The Sum of All Fears is the cinematic brainchild of acclaimed author Tom Clancy, and features man with two first names, Jack Ryan in his fun, nutty adventures as he meets the new Russian president, bumbles phone calls with his girlfriend, and has a hard time understanding an old Black man. Then, he steals a car, crashes it, sexts a Russian stranger, and eventually earns the respect of his father figure, the president.
As of writing this review, Russia is at war with Ukraine, and there’s near daily talk of nuclear war. It’s anxiety-inducing and insanely frustrating, but in the back of everyone’s mind, we sort of know that we’ll be ok for the most part, and the massive gears of capitalism will never stop grinding. But… what would things look like if they did escalate? Or even more intriguing, what would Batman do if he had to solve international issues?
Fears is a slick, intelligent thriller, and it’s kind of silly that we don’t have more movies like this. Ryan proves himself to be a truly smart and critical thinker, able to fit the pieces of an international political puzzle together in a way that’s easy for the audience to follow, but also complex enough to be believable. Of course, Clancy is successful because of these same traits- building a complicated but convincing story about war, espionage, intelligence agencies and politics, so it makes sense.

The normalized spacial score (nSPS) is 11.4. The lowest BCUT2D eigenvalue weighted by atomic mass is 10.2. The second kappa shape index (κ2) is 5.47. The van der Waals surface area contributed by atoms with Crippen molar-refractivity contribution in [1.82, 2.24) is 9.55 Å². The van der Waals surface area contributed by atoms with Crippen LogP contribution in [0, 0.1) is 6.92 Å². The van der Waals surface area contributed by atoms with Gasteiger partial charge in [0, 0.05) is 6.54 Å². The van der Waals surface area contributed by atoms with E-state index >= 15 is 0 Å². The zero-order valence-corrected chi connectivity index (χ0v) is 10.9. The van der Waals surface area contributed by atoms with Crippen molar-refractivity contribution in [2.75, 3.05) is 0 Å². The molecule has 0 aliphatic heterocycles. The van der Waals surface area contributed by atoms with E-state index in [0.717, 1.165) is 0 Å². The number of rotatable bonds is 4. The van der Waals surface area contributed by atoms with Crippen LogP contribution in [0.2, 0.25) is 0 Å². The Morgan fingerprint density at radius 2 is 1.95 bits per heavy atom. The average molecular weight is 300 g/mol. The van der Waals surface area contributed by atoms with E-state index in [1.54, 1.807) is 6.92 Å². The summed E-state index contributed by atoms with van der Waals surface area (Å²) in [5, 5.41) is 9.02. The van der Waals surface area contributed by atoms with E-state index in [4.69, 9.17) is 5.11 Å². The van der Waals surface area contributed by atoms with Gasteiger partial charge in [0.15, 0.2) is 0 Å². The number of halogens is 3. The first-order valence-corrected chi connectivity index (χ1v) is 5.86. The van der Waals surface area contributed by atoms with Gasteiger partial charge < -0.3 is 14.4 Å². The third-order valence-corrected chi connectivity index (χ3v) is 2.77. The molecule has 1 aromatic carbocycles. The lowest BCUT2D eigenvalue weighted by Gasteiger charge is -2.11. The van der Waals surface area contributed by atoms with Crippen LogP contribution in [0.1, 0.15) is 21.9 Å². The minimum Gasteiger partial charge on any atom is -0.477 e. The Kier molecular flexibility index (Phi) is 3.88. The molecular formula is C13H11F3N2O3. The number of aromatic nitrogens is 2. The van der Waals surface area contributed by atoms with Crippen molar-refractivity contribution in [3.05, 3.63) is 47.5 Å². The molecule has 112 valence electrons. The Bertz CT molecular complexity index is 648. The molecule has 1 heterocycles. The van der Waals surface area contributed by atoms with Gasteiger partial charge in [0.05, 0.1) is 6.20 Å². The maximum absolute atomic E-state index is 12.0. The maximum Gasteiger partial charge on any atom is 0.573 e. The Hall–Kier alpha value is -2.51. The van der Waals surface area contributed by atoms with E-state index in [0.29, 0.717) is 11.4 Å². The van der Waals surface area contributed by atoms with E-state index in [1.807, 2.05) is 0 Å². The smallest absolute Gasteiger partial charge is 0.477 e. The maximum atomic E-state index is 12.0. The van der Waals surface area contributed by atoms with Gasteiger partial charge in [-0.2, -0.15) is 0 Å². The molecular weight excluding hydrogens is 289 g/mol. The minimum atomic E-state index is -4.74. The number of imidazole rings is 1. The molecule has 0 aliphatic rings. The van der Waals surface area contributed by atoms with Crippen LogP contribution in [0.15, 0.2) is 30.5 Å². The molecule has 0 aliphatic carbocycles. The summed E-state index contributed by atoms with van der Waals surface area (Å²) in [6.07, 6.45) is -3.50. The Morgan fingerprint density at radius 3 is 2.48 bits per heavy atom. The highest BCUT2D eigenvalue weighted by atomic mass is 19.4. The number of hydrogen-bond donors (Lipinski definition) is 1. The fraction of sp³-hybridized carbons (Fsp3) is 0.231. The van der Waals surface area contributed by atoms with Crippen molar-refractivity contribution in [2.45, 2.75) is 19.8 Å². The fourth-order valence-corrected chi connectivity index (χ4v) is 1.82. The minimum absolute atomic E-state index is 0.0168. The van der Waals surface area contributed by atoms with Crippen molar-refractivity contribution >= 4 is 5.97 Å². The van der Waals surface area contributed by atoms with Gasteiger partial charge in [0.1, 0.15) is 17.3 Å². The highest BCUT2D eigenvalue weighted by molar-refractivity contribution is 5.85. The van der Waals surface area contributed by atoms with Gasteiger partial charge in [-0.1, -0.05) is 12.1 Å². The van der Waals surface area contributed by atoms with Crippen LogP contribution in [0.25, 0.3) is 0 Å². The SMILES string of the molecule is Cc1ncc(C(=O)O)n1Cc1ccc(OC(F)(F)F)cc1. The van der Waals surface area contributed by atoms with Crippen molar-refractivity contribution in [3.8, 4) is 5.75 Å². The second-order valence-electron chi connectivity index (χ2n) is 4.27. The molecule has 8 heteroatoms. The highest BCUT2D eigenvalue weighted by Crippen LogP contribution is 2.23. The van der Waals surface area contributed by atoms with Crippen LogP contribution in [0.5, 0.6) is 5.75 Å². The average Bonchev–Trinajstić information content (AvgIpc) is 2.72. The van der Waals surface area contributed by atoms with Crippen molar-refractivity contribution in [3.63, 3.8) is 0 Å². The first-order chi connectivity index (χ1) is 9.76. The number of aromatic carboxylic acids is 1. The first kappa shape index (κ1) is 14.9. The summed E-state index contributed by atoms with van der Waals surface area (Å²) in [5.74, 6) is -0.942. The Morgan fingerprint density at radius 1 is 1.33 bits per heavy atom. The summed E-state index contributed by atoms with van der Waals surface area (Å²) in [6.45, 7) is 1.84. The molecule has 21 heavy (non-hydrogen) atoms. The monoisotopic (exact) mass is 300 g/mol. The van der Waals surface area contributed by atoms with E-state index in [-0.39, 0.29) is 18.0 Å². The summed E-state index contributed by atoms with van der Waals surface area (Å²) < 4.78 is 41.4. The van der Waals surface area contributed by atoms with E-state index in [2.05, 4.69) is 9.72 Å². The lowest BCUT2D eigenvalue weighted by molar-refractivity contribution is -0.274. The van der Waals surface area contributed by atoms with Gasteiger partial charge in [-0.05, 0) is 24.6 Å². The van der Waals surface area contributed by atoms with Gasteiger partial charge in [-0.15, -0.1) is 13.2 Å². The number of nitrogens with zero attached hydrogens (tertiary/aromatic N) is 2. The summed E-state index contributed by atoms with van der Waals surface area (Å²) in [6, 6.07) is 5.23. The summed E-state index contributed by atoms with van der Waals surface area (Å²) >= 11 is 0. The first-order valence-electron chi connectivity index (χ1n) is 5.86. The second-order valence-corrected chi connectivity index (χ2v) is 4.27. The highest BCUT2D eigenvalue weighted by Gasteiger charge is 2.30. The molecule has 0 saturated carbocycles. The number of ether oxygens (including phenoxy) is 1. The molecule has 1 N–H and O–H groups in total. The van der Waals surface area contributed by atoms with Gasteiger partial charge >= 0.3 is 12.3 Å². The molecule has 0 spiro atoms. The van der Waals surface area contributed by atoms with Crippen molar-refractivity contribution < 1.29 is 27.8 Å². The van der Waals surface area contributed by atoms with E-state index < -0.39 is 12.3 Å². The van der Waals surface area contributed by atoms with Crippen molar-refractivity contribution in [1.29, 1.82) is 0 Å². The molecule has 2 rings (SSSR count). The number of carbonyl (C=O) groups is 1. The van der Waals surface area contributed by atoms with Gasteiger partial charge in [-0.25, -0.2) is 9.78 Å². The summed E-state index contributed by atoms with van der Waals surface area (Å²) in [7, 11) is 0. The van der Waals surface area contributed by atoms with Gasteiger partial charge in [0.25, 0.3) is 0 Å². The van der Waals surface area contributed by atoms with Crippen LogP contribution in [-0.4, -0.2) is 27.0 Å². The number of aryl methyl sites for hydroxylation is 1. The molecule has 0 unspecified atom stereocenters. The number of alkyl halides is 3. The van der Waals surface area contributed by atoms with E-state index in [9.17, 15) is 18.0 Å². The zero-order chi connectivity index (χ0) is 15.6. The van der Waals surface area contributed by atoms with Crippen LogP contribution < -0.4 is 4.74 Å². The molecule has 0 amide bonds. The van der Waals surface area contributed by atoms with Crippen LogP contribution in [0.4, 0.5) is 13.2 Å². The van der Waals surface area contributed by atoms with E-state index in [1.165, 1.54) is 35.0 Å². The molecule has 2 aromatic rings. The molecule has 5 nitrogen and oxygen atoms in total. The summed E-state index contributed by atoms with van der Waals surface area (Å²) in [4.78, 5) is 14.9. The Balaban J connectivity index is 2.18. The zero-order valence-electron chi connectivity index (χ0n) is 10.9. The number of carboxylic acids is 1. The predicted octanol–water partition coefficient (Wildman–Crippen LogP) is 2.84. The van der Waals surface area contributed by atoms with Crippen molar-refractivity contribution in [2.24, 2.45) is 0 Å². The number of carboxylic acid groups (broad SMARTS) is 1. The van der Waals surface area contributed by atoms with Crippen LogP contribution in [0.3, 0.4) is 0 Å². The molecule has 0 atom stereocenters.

The story itself is quick-paced, and follows the escalation of tensions between the US and Russia in real-time, and as a result, Ryan is always solving the issue one step too late, every time. He’s in a race against nuclear war as two weary, tired old world leaders wrestle with their own advisors to avoid annihilation. The climax is… anticlimactic. Ryan makes a phone call and uses talk-no-jutsu to save the day, but I mean. It’s better than ruining the damn thing with a stupid gunfight, unlike SOME idiot movies.
Y’all didn’t need to go so hard
I also noticed some interesting cinematic and directorial choices that really didn’t need to happen. Director Phil Robinson didn’t need to make the film look as aesthetically pleasing as it did, nor did he have to include poignant moments of stillness to sell the gravity of the situation.
The film didn’t need to take a moment to remind us that there are real people who are affected if a nuclear weapon is discharged, or to use camera footage to show us the bomb being planted instead of just having a traditional camera follow the action. None of it is too crazy or innovative, but I appreciate that they put in effort to make this a good film to watch, beyond the content of the story.
The Sum of All Fears is to the current political state of affairs as Contagion was to the COVID-19 pandemic.
Alec Baldwin, Harrison Ford, Ben Affleck, Chris Pine, and John Krasinski have played Jack Ryan, and that was news to me.
You can stream The Sum of All Fears on Netflix.